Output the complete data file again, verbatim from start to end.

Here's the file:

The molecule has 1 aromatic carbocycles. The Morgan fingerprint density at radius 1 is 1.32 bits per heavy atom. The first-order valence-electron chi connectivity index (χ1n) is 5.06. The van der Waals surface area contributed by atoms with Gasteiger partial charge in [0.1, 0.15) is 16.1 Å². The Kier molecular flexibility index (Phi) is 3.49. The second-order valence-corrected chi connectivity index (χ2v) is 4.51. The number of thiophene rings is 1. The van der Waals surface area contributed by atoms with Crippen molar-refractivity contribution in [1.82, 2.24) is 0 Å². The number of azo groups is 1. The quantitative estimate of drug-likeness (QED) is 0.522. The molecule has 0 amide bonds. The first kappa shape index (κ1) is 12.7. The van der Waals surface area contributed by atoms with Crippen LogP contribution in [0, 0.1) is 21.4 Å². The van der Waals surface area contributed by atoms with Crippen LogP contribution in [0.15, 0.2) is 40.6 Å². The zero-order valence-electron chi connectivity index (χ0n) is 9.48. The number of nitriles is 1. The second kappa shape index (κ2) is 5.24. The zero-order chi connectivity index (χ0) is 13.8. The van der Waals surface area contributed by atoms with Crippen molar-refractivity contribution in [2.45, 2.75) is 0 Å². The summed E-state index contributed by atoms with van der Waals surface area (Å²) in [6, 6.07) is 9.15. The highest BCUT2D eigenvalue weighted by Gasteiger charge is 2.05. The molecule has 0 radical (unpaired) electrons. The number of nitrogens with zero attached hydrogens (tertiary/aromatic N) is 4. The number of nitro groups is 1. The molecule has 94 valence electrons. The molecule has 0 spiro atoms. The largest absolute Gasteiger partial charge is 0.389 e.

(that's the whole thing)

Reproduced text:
The molecule has 1 aromatic carbocycles. The Morgan fingerprint density at radius 1 is 1.32 bits per heavy atom. The first-order valence-electron chi connectivity index (χ1n) is 5.06. The van der Waals surface area contributed by atoms with Gasteiger partial charge in [0.1, 0.15) is 16.1 Å². The Kier molecular flexibility index (Phi) is 3.49. The second-order valence-corrected chi connectivity index (χ2v) is 4.51. The number of thiophene rings is 1. The van der Waals surface area contributed by atoms with Crippen molar-refractivity contribution in [1.82, 2.24) is 0 Å². The number of azo groups is 1. The quantitative estimate of drug-likeness (QED) is 0.522. The molecule has 0 amide bonds. The first kappa shape index (κ1) is 12.7. The van der Waals surface area contributed by atoms with Crippen LogP contribution in [0, 0.1) is 21.4 Å². The van der Waals surface area contributed by atoms with Crippen LogP contribution in [0.15, 0.2) is 40.6 Å². The zero-order valence-electron chi connectivity index (χ0n) is 9.48. The number of nitriles is 1. The second kappa shape index (κ2) is 5.24. The zero-order chi connectivity index (χ0) is 13.8. The van der Waals surface area contributed by atoms with Crippen molar-refractivity contribution in [2.45, 2.75) is 0 Å². The summed E-state index contributed by atoms with van der Waals surface area (Å²) in [6, 6.07) is 9.15. The highest BCUT2D eigenvalue weighted by Gasteiger charge is 2.05. The molecule has 0 radical (unpaired) electrons. The number of nitrogens with zero attached hydrogens (tertiary/aromatic N) is 4. The number of nitro groups is 1. The molecule has 94 valence electrons. The molecule has 0 spiro atoms. The largest absolute Gasteiger partial charge is 0.389 e.